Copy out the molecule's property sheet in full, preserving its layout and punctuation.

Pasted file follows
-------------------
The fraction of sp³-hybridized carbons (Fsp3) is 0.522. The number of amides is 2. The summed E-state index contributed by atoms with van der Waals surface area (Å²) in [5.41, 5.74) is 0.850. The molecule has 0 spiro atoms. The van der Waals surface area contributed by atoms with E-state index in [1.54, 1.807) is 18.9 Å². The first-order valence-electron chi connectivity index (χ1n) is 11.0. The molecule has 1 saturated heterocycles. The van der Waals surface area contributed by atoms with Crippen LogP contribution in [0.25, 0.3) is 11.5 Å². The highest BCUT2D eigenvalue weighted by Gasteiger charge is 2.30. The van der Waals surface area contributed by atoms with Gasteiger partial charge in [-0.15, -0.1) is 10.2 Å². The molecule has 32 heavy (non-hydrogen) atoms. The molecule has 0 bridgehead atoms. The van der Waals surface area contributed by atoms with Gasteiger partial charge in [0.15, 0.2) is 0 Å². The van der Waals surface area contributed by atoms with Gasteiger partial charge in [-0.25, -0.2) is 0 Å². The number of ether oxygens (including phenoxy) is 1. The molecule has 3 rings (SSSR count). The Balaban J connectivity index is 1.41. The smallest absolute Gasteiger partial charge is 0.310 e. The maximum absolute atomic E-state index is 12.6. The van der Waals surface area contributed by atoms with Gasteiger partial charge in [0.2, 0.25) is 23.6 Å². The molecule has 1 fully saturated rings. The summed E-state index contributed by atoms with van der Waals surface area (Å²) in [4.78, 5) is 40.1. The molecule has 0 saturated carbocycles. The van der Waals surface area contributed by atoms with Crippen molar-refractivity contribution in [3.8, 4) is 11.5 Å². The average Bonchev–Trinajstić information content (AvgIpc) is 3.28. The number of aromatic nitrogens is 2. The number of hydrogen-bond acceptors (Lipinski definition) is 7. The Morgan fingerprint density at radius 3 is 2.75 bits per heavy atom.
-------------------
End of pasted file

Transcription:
The fraction of sp³-hybridized carbons (Fsp3) is 0.522. The number of amides is 2. The summed E-state index contributed by atoms with van der Waals surface area (Å²) in [5.41, 5.74) is 0.850. The molecule has 0 spiro atoms. The van der Waals surface area contributed by atoms with E-state index in [1.54, 1.807) is 18.9 Å². The first-order valence-electron chi connectivity index (χ1n) is 11.0. The molecule has 1 saturated heterocycles. The van der Waals surface area contributed by atoms with Crippen LogP contribution in [0.25, 0.3) is 11.5 Å². The highest BCUT2D eigenvalue weighted by Gasteiger charge is 2.30. The van der Waals surface area contributed by atoms with Gasteiger partial charge in [-0.15, -0.1) is 10.2 Å². The molecule has 32 heavy (non-hydrogen) atoms. The molecule has 0 bridgehead atoms. The van der Waals surface area contributed by atoms with Gasteiger partial charge in [0.15, 0.2) is 0 Å². The van der Waals surface area contributed by atoms with Gasteiger partial charge in [-0.25, -0.2) is 0 Å². The number of ether oxygens (including phenoxy) is 1. The molecule has 3 rings (SSSR count). The Balaban J connectivity index is 1.41. The smallest absolute Gasteiger partial charge is 0.310 e. The maximum absolute atomic E-state index is 12.6. The van der Waals surface area contributed by atoms with Gasteiger partial charge in [0.2, 0.25) is 23.6 Å². The molecule has 1 fully saturated rings. The summed E-state index contributed by atoms with van der Waals surface area (Å²) in [4.78, 5) is 40.1. The molecule has 0 saturated carbocycles. The van der Waals surface area contributed by atoms with Crippen molar-refractivity contribution in [3.8, 4) is 11.5 Å². The average Bonchev–Trinajstić information content (AvgIpc) is 3.28. The number of aromatic nitrogens is 2. The number of hydrogen-bond acceptors (Lipinski definition) is 7. The Morgan fingerprint density at radius 3 is 2.75 bits per heavy atom.